Hope Star from Hope, Arkansas on November 21, 1938 · Page 2
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Hope Star from Hope, Arkansas · Page 2

Hope, Arkansas
Issue Date:
Monday, November 21, 1938
Page 2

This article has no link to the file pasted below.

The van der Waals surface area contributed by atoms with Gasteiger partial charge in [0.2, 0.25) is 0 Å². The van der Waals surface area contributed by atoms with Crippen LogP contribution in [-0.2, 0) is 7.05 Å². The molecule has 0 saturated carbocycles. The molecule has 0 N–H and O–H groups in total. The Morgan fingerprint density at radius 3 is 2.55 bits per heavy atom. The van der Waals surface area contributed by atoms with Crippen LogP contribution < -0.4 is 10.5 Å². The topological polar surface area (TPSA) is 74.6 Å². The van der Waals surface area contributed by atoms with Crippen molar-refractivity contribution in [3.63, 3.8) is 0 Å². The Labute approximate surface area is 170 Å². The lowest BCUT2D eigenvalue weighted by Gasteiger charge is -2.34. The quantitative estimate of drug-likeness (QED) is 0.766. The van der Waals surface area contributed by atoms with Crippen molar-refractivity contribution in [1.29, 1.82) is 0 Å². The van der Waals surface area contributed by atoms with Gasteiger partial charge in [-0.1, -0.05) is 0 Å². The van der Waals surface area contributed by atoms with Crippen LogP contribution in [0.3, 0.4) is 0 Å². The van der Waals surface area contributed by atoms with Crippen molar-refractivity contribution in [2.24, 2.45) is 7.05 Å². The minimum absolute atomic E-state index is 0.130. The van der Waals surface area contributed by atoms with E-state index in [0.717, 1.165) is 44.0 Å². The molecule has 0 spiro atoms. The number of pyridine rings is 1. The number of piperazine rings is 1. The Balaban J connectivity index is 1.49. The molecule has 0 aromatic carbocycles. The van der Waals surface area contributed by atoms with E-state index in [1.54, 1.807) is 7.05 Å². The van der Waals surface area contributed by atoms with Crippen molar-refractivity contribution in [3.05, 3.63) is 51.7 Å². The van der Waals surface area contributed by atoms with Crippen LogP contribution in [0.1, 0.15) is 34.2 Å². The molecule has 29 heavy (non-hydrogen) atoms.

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f 1 VAGE1WO- HOP! STAR, HOPE, ARKANSAS Star Star of Hope, 1899; Press, 1P27. Consolidated January 18, 1929 0 Justice, Deliver Thy Herald From False Report.' Published every week-day afternoon by Star Publishing Co., Inc. C. K. Palmer & Alex. H. Washburn, at The Star building, 212-214 South Walnut street, Hope, Ark. C. E. PALMER, President ALEX. H. WASHBUHN, Editor and Publisher (AP) —Means Associated Press. (NEA)— Means Newspaper Eneterprise Ass'n. Subscription Rate (Always Payable in Advance): By city carrier, per week I5c; per month 65c; one year S8.50. By mail, in Hempstead. Nevada, Howard, Milled and LaFayette counties. S3.50 per year; elsewhere $6.50. Member of The Associated Press: The Associated Press is exclusively entitled to the use for republication of nil news dispatches credited to it or not otherwise credited in this paper nnd als« the local news published herein. Charges on Tributes, Etc.: Charge will he made for all tributes, cards of thanks, resolutions, or memorials, concerning the departed. Commercial news- ppners hold to this policy in the news columns to protect their readers from a delnsR of space-taking memorials. The Star disclaims responsibility Or the safe-keeping or return of any unsolicited manuscripts. Whom to Re-Arm Against? First Problem of U. S. Before this re-armament talk goes any farther, the American people •ought to take time out to decide exactly whom and what thoy tire going to re-arm against. President Roosevelt speaks of an prmy of -100.0(10 men. Plans tor a substantially enlarged fleet are being discussed. Conj.re^-s will undoubtedly be asked to consider "draft-capital" pUiiis which, in the event of war. would turn'the land into the'tightest of totalitarian stjites. We can't hope to discuss these things intelligently until we know precisely what we want our armaments to do. - Part of the answer is obvious enough. We want our own continent made secure against any possibility • of attr.t-k. There tan be no doubt that the American people will unanimously iupr-orl whatever degree of re-immimenl is necessary to attain that end. It is probably also that ths citizens would agree to .support any armament necessary to keep the aggressor nations out of the new world. For a great variety of reasons, Americans could not look on unconcerned if some predatory European power set out to gain a foothold in Latin-America. Most American!; ere quife aware of our responsibility in that connection. We also have interests in-the Pacific. Even the most peace-loving American can hardl\f fail to see that we must arm with one eye on Japan. There can be, no-question but-that'Americawill pay for the strength necessary to ;piake- Japanese^iriterference .with our vital interests unlikely. But beyond those things—do we want or need anything further? That is the question which we must aniwer before we draft our program. For the degree of preparedness which would be ample to cover those ends would be quite inadequate if we contemplated any adventures in Europe. To protect our own country, keep trouble-makers out of Latin-America and guard our interests in the Pacific, we need more than we now have—but hot such a gxeat deal more. We need a navy second to none', a somewhat larger air force, a compact army able to garrison such island outposts as we might seize in case of war, sn augmented coast defense system—and nothing more. ' • t But if we are going to fight in Europe again, some day. we need ever so much more than that. We need the framework for an army such as we raised in the last war—plus ships to transport it in, plus the industrial layout to equip and supply it, plus the machinery for enrolling and training it. Now it is nonsense to say that we shall "inevitably" be drawn into any future European 'war. We shan't if we make up our minds not to be. and stick to it; and there is no reasononcarth why we can't make such a choice. So let's make up our minds, once and for all. Then, and only then, can we go ahead intelligently.and buy exactly what .we need in the way of defense. We certainly won't be satisfied with 'anything less than we need—but there is no reason why-we should pay for anything more, either. • Monday, November 21, Political Announcements The Star is authorized to make the following candidate announcements subject to the action of the city Democratic primary election Wednesday," November 30: For .Mayor J. A. EMBREE T. M. R«B. U. S. Pat. Off. By DR. MORRIS FISMBEIN Editor, Journal of the American Medical Association, nnd Of Hygcln, the ''Health Magazine Encephalitis Spread From Horse to Man by Contact or Intermediary For Alderman, Ward One A. C. ERW1N J. R.'WILLIAMS For Aldernuni, Ward Four SYD MCMATH Today's Answers to CRANIUM CRACKERS Questions on Page One 1. False. The age of 11 rattlesnake cannot be told by its rattle.s. 2. False. Cats can see better than humans at night, but they can see best in daytime. 3. True. Elections nrc held on Sunday in Germany. • 4. False. Century plants bloom every seven to 12 years. 5. False. A square foot is exactly equal to a foot square. The deer population of the state of Ohio is estimated to nu'nvber 3000 at | present; they are found in 20 counties of the state. During the first week in August, | 1938, an outbreak of encephalitis or in-1 flammation of the brain occurred ir | southeastern Massachusetts and '-in Rhode Island and cau'sed the death of more than 200 horses In the second week of August n young girl, 12 years old, came to a hospital in Brockton, Mass., with 1111 attack of inflammation of the bn»m. and 17 days later a boy, 13 years old, j from the same city developed a Kiivi- Uir condition. Eventually more than 3C cases of inflammation of thy brain occurred among human beings in this territory. All of these patients had lived in the area In which the'horses wero stricken. In this same period of limp a number of such rtises were scon in North Dakota and in Minnesota also associated with an epidemic of inflammation of the brnin afnVong horses. !t will be remembered that there was n great opitfcmic of this condition in the region of St. Louis, Mo., in 193-1. Now comes evidence that this particular form of inflammation of ihe brain is n condition which occurs in the horse nnd which can be Irnnsfcrred to the human being either by direct contact with the horse or perhaps by an intermediary of the type of the mosquito. In the outbreak which occurred In Massachusetts the virus which can cause this form of inflammation in the brain in horses was Isolated fro'nV the brains of the children who died. This virus was then injected by way of the nose into mice and Its definite infectious character established. Investigators at the Rockefeller Institute have confirmed all of the investigations made in othe parts of the country in Ibis regard. The virus which causes (his form of inflammation of the brain was found to be highly infectious for mice when placed in the nose. Moreover, this virus may be passed through one generation of nnhrials after an- bthcr. Additional studies which.have boon made indicate that it Is possible to pro- pare n serum which is cnpablc of destroying or inhibiting the virus of this form of encephalitis. Studies arc.nlso now being made to determine whether or not is is possible to prepare a vaccine which will protect animals and •nVen against this exceedingly vicious type of infection. It is also important to determine exactly how the infection is spread from horses to men and whether or not field mice or domestic mice may serve as curriers of the disease. In this way animal experimentation is proving to be of the greatest benefit not only for the protection of mankind against n serious and fatal disorder, but also to protect the horse, which is one of the great friends of mankind and also sub ject to this seriocs infection. s Governor Lehman tells the voters that he has raised prices fm'-lhe milkman, but Thomas E. Dewey, it must be remembered, has raised the rewards for yeggmen. Asia for the Asiatics seems to mean Japan for the Jnpanese, Mnnchukuo for the Japanese and China for the Japanese. The amateur writer who is accused of trying to burn n onclcgged poet with whisky for fuel will probably plead poetic license.. Nome, Alaska, got. its mime, through a draftsman's error. From.-a map showing n nameless cape, indicated as "?Nnme," the draftsman copied it as "Cape Nome," but his lettering was had nnd the name was interpreted as "Cape Nome." Legal Notice NOTICE Notice is hereby given that the books, showing the assessments of Street Improvement District number Three (3) Hope Arkansas as fixed by the ases- sors of stiid District, are now in my hands, subject to inspection by any person owning property within said District. This 21st day of'December 1938. , T. R. Billingsley 21. 22 City Clerk FOR RENT—Three-room furnished apartment, electric refrigerator, private bath, garage. Mrs Chas. Briant, 614 S. Main. Phone 463. 17-3tc Services Offered "The • Afore . You -Tell • tlie Quicker You Sett" •',.;* For, Sale FOR SALE—Home in Hope. Real bargain., Liberal terms. Write Owner," 510 Exchange Building, Little Rock, Arkansas. 15-12tp FOR SALE—Beauty wqrk, the best in permanents. - HerloisSi Kathleen, Carmen, Vohceii. Kate's Beauty and Gift Shop. "For Something New Call 252" IM-Nov 31c FOR SALE OR TRADE—One mare mule, weight 1100 pounds; one mare, weight 800 pounds; two-horse wagon; 150 gallons real good sorghum syrup. G. L. Johnson, Hope Route Two, Highway No. 4. 14-6tp Beautiful Portraits in high quality metal frames. A priceless gift for Christmas. Special Season Prices. The Shipley Studio. 21-3tc FOR SALE—Fat turkeys for Thanksgiving. Inspection of flock invited. Lee H. Garland. Phone 9F3. 18-3tc _ i FOR SALE—White Cotton Mattresses \ Investigate our work and material ' first. Hempstead Mattress Shop. Call Paul Cobb 658J. l-26tc FOR SALE—Six-room brick veneer house, 415 North Hervey. On pavement—but -no paving tax. Cash or down payment with monthly terms. A real bargain. Call Vincent Foster, telephone 826. 18-3tc. FOR SALE—If interested in buying a nice brick home worth the money, I have several for sale. Also several nice farms that can be handled with small cash payment. Floyd Porterfield. 19-6tc FOR SALE—15 purebred 2 year old Bronze turkey hens S3.00 each. I two it!u- old Tom weight 30 Ibs. Perfect and guaranteed fat. R. T. Briant Fhcr.e 511. 21-3tp l.OSl LOST—Pointer bird pup, 2 months old, white, black markings. Notify Henry Haynes. 19-3tp LOST—One liver..and wnite'spotted female bird dog, about 2 years old. Reward. Call Phil Dulin, Phone 651.; 18-6tp LOST—Pair of dark brown suede gloves uptown Saturday afternoon. O. W. Mills. . 21-3tp FOR RENT FOR RENT—Two furn:s;ied bedrooms with modern conveniences. Close in. Reasonable rates. Call 589-R. 17-3tp SPECIALS —Permanents $1.50 up. Shampoo set, Manicure 85c; Shampoo set, Eyebrow-lash dye $1.00. Vanity Beauty Shop. Phone 39, 117 Front Street. 21-26-c Found FOUND—Kit of Mechanic's tools near our Iron Yard. Owner may redeem by describing same and paying for this ad. P. A. Lewis Motor Company. 18-3tc. Wanted WANTED—Native and paper shell pecans, Highest prices-paid. P. A. Lewis Motor Co. 304 East 2nd St. Phon° 40. 3-26tc WANTED TO BUY—100 mules and horses. 3 to 12 years. Weight from 800 to 1000 pounds. Will pay cash at my mule barn in Hope. Tom Carrel, Mule Dealer. . 17-3tp Notice NOTICE—Local money to loan on improved farm lands and city property; low interest rates; quick action. Harry J. Lemley, Hope, Arkansas. IM-Nov 24-c BENEFACTOR OF THE BLIND CLASSIFIED. RATES fne time—2c word, minimum 30c Three times-rStec word, min. 50c Six times—Be word, minimum 90c One month (26 times)—l&c word, mjnununi $2.70 Rates are for continuous insertions only. In making word count, disregard classification name such as "For Rent," "For Sale," etc.—this is free. But each initial or nam^, or complete telephone number, counts ts 3 full word. For example: FOR RENT-Three-room modern furnished apartment, with garage close in. Bargain. J. V. Blank, phone 9999. Total. 15 words, at 2c word, 30c for one time; at 3'/ic word, 53c for three times, etc. NOTE: All orders placed by tele- phono are due and payable upon presentation of bill PHONE 768 HORIZONTAL 1, 5 Man who made it easy for the blind to read. 11 Bird venerated by Egyptians. 12 Playing card. 14 Flabby. 1G To permit. 18 Legal rule. 19 Y-shaped connection. 20 Go on (music). 22 To polish. 24 Gibbon- 253.1416. 26 Silkworm. 28 Riding academies. 31 To peruse. 32 Baseball team 34 Round-up. 35 Cloak. 36 Drinking cup. 38 Being. 40 Sooner than. 42 Neuter pronoun. 43 Brink. 4G Divorcee's allowance. Answer to Previous Puzzle 49 Fishing bag. 51 Cubic meter. 52 Group'of eight. 54 Epoch. 56 Dealer in furs. 58 Sedition. 64 He was by birth. 65 He was a of the blind <pU. VERTICAL 1 Pound. 2 Lubricant. 3 Consumer 4 Street. 5 Defied. 6 Line. 7 Preposition. 8 God of the sea, 9 To prevaricate 10 Type standard. 11 He was the of printing for the blind. 13 Dye. 15 His printing system is a series of s and dots 17 To card woo 1 19 Subsisted. 21 Opera melody. 23 Casks. 24 Lion-like. 25 Blue grass.- 27 Small hotel. 29 To bend the head. 30 Driver's command. 31 Company. 33 To piece out. 37 Constellation. 39 Eye tumor. 41 Sheaf. 44 To contract, 45 Rhythm. 47 Passage. 48 To make a speech. 50 Threefold. 52 Away. 53 Twitching. 55 Dry. 57 Exclamation 59 God of sun. 60 Sound of pleasure. 61 Southeast 62 Either. 63 Nova Scotia OUR BOARDING HOUSE /..with... MAJOR HOOPLE OUT OUR WAY By J. R. WILLIAMS TEETH AMD VAUDEVILLE, 1 DID A TURN OWCE UNDER TH' WAME OP "SPUDOONY THE GREAT"/ 1 HELD AW AMVIL WITH MY TEETH WHILE AM ASSISTANT CRACKED HUNDRED-POUKJD ROCK OKJ IT WITH A SLEDGE MARRIED Av WOMAN DENTIST, BUT. SHE WAS TOO BIG A BITE FOR /ME WHEW TH' SMOKE OP BATTLE CLEARED THEY WERE MEASURING /VtE. FOR A SET OF FALSE UPPERS/ SPONSORED ADVERTISER' VAUPE VILLE k /EWT HEROES ARE MADE- -NOT BORN 19M BY NEA SERVICE, INC. I T. M. REG. U BOOTS AND HER BUDDIES TOOT By EDGAR MARTIN CA.MT flKVrt t-Ot VVVO X.- VOOO <oO\Ki& TWe. TO Vvx 'at «\6v\T ZiH Sc" ALLEY OOP He Talked Big, Anyway HAFTA 3HOW UP JUST WHEM I HAD THAT LIZARD READY HAVIMG BOASTED OF HIS PPOWESS AS A SLAVEG. OF WILD BEASTS, OOOLA'S UkJWELCOWiE COM- PAMIOW OF THE. JUMGLE MOW FACES THE HAZARDOUS TASK OF MAIOMG GOOD. IM CASE, THE STRANGER.' S LOSS "IS OOOLA'S GAIW. By V. T. HAMLIN WEVER M1MD THOT QIT AWAV FEOAA HERE-BEFORE IT TAKES A MOTIOM T'COME THIS WAY HA, HA.' 1 THOUGHT, N ALL ALOWe THAT HIS TIGEE-SLAVING ABILITY WAS JUST HOT AIE-.' WASH TUBES DOWM, YOU" CAROL,/ OARUM'! f\.WMTSiww ^w^ ^ U/Y^ A Girl of Spirit ( CAftOL.'A "BLAST VE! MAYBE' x ^ *"* r J HOMEY' L TH1S ' LL K ?EP veva. nvrtc r , f7 R\ noKA\W TPAP .. , _ -, yCCPR. 1930 BY NC* SCRVICC. INC. T. M RCC. U. S. PAT. OFF. \\-i\ By ROY CRANE BV THUNDER, WOWAMA YOU TOUCH THIS BOY AGMW, TWEVJE A»NT NOBODY I CAPTA1W V>\\WSOW, AMG^—— OW LAWt> OR. SE, : v / I'LL WAVE VOU / HE "* ft K\M— / COURT- / VOU NEVER »* AOTI A i CM / WANTED TO MART\ALcD!/ SEE IAE AGWN. HE'S BEEVJ i) ' K *Tti'n \ Houuom'ttt Of » ^V V WE .<LcL^ A FRECKLES AND HIS FRIENDS yW \-LJ-J' '!'-> F-—~-"' S GOOSEY/ THERE'S A YAWNINS CAVITY "ON THIS BENCH I WANT TOO ~K> FILL/ More Psychology VICE. INC. I.M. REG. U^S. * * / IT'S STIUL J A FOOTBALL- GAME , AND NOT A PLACE FOR. PRIVATE GRUDGES.' By MERRILL BLOSSER Bur, \ GEE, COACH WE SCORED, DIDN'T WE YOU ACTED LIKH FIVE YARDS WAS SOMETHING To LAUGH AT .' A TOUCHDOWM'S A TOUCHDOWN , NO MATTER. HOW FAR. R.UN FOR IT I AFTER THAT TRICK DUD WANGLE PULLED ON HIM , AREN'T \OU GONNJA LET HIM <56T REVENGE ? - . 3- -' V/AS4T HlNA ^O MAKE A MONKEY our op WANGLE ,TOO ' BUT FRECK ISN'T MAD ENOUGH MYRA NORTH, SPECIAL NURSE Major Gilder Himself THEY'RE WAITING FOR ME OM THE SET - I'VE GOT TO GO/ IU MO COWDITIOU TO &O BEFORE A CAMERA 1 AFTEE WHAT'S ^HAPPEKIED By Ray Thompson and Charles Coll ) j> I'VE GOT TO- dlLDEE IS DIRECTING THE SCEME HIMSELF... I WOKJDER IF SOLJ'D MIMD COMIKI& ALOM& WITH ME. ©M STA&E 7, THE GREAT MAJOR, &ILTJER. FUMES AT THE DELAY, JUST WAIT TILL I GET MV HANDS OU THAT SAMDWICH &S 7HEY APPROACH THE SET. QUIETLV DETACHES HERSELF THE GKOUPAND SLIPS BEHIND A POINTED DROP....